Layoffs are devastating. 9 to 5 Hiker is a community to balance life at work with a better life outdoors, but what happens when that life at work is suddenly pulled out from under you? Yes, layoffs are devastating but they don’t have to devastate you.
The inevitable question after a layoff is, “what’s next?” Our fight or flight instinct kicks in and we feel the urge to do something, anything, right away. Some people blast out job applications in a panic, with no real target or strategy. Some spend hours updating resumes, portfolios, and LinkedIn profiles. Some go the other way and pull a spontaneous bender in Vegas, only to delay the reality of joblessness for a few more nights.
We do a lot when we lose “everything,” but step outside the four walls of your old corporate life and you may discover that “everything” was only “one thing” all along. So step out into the wild.
Transition Through the Woods
You’ll be thinking about your next job before you carry your personal belongings out the door, but the best move following a layoff is to do nothing. And, honestly, where is a better place to do nothing than in the middle of nowhere. This is your chance to do all of the cliche nonsense you see in movies to free your mind. Scream at the top of your lungs, run naked around a fire, talk to yourself, talk to tree. Sound crazy? That’s because it is. Go a little nuts before you come back home to sanity.
Find Your Values on the Trail
The outdoors has a way of forcing you to ponder what’s really important. I remember my first backpacking trip through the Grand Canyon in 2016. After nine miles through the heat of June, I sat for more than an hour with my legs in the chilly Bright Angel Creek, just letting everything run through my mind—work, relationships, goals, fears, you name it. Then, I wrote down what was important and moved on. Those concerns weren’t taking up rent in my head when I reached the South Rim the next morning.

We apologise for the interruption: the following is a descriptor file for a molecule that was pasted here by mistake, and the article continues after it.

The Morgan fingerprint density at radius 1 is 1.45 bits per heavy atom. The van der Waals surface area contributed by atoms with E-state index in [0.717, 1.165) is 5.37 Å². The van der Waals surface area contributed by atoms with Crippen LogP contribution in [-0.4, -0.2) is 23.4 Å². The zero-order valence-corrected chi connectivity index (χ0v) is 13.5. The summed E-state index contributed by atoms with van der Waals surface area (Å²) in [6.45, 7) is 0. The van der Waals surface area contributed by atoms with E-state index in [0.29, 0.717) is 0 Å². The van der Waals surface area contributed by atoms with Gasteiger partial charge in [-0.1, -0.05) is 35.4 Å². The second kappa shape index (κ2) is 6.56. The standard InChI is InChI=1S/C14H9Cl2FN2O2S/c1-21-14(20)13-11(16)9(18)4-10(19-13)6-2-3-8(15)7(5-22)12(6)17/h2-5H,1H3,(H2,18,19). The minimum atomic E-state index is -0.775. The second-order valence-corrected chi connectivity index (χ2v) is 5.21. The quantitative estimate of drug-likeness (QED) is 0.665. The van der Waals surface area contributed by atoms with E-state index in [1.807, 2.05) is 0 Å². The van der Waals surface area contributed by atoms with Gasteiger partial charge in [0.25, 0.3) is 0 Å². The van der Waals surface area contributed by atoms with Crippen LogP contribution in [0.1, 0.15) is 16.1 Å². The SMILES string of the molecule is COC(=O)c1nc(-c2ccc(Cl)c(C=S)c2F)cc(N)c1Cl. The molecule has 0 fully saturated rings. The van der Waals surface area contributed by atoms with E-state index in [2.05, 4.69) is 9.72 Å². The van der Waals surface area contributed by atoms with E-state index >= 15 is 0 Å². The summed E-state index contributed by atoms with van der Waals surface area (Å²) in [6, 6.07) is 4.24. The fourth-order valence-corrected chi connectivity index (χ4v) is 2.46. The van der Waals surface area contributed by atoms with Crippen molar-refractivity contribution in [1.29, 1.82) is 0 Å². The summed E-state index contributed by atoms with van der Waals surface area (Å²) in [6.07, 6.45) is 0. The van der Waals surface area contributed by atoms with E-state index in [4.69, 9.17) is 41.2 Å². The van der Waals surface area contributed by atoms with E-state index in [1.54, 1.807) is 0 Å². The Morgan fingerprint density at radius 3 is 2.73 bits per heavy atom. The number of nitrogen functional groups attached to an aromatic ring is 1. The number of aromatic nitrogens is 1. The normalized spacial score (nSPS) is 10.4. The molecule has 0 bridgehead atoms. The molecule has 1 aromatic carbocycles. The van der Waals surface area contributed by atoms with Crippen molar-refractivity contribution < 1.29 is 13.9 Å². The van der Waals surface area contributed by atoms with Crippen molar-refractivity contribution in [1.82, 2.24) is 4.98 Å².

Go Outside to Plan What’s Next
Companies host retreats for a reason. Getting away from the same old building presents an opportunity to think differently and plan for the future. I bring a red Moleskine notebook on every camping trip and write down everything, like I mentioned above, but I also use it to plan. I find that my goals have more clarity when I’m outside, as opposed to the clutter I allow in my life back home.
Get Lost and Appreciate Everything
There is real science behind the health benefits of gratitude, and spending a few nights away from people, lights, and noise pollution is the perfect way to reflect on what to appreciate in life. Back home can throw us into a feedback loop with no way to step outside the bubble and be grateful for what’s important. Go outside and write down three things for which you’re grateful, then do it again the next day, and the next.
You Define the Outdoors
Getting lost in nature isn’t necessarily a multi-day trek down the John Muir Trail. That adventure isn’t realistic for most people, but there is a place in the wild waiting for you. Maybe you work in New York City and the outdoors is just a short train ride upstate. Or you live in Florida and go canoeing in the gulf. Or maybe you’re in the flattest part of the Midwest and just find the nearest patch of woods—it’s all the outdoors.
Find yours, find peace, and catastrophe will soon turn into creation of a better life.